Interview with author of “Letters from Animals to Those Who Take Them for Fools”

Interview with Allain Bougrain Dubourg about his new book Lettre des animaux à ceux qui les prennent pour des bêtes (“A letter from animals to those who take them for fools”)

Interview by the editors of Yonne Lautre in January 2018. Originally posted on Thursday, January 4 2018 by Bougrain Dubourg Allain, Leau Jean-Paul. Translated by Ulysses.

Allain Bougrain Dubourg, you’re a journalist, producer, director, and among other things, President of the League for the Protection of Birds since 1986. So you’re very well-known for defending wild animals and biodiversity. The title of your new book “Lettre des animaux à ceux qui les prennent pour des bêtes” (“A letter from animals to those who take them for fools/beasts”) might shock our readers, however, haven’t you been taking action for unloved and/or mistreated animals for a long time?

ABD: I was twelve years old when I got started by creating a “Young Friends of Animals Club” at the E. Fromentin school in La Rochelle. And I’ve always embraced the idea of respecting animals. Later, Brigitte Bardot raised my awareness of the issue of animal suffering. Today, I think we can’t make a distinction between preserving biodiversity and reducing aggression against animals, domestic or wild.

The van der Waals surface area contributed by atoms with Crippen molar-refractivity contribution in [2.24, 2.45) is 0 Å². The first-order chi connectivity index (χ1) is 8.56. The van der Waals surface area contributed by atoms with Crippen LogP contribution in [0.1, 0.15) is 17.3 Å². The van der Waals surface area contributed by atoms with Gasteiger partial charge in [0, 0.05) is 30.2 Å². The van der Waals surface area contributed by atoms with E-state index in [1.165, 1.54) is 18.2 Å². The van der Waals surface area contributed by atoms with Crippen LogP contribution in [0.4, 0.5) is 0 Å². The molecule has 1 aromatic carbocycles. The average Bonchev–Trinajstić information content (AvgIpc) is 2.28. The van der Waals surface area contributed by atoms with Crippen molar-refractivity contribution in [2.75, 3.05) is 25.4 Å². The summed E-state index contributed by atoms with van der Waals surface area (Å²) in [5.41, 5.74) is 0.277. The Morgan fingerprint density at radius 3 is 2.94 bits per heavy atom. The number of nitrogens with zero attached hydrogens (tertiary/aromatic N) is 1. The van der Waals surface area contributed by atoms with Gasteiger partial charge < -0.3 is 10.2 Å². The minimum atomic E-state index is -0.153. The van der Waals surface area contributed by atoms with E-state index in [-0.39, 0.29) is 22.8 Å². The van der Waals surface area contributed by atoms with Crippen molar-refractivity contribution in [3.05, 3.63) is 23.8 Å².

In your “letters”, each animal addresses us in the first person. Does this perspective lead to a sort of lightness of discourse, or does it on the contrary give more force to real indictments?

ABD: In my TV broadcasts, radio series, articles and books, I’ve done a lot of pleading for the interests of animals. In giving them words, I changed my method and found it to be a fascinating exercise because it forced me to evaluate the cognitive capacities of each animal. How are they experiencing things? They have pain, anguish, joy, etc. At the risk of flirting with anthropomorphism, I figured the animals needed to express themselves through me as a spokesperson.

Doubtless you’re joined by the majority in denouncing the plastic bags that kill especially leatherback turtles, but in the tiger’s letter you attack zoos and circuses?

ABD: You have to turn the page from another era. A caged tiger (even one raised and bottle-fed for the 10th generation) will never become a cat. When I had the chance to film them in India, I learned two things: they need a vast space (more than 50 km2), even if they have food and live alone. Yet in cages they’re forced to live in less than 10 m2 of sawdust and they’re crowded together with other felines. It’s unacceptable. Other countries have understood that it has to come to an end, and I hope France will be joining them soon!

The rabbit asks for accommodation, a “minimum level for subsistence.” The pig demands less abuse. Couldn’t people reproach you for not going all the way, for not rejecting all exploitation and mistreatment of animals, and therefore all breeding? Where do you draw the line?

ABD: You’ve got a good point! Maybe I should’ve called for the great change, simply abolishing all forms of exploitation, liberation for animals. I opted for a more gradual approach that can make things happen more quickly. The two aren’t incompatible!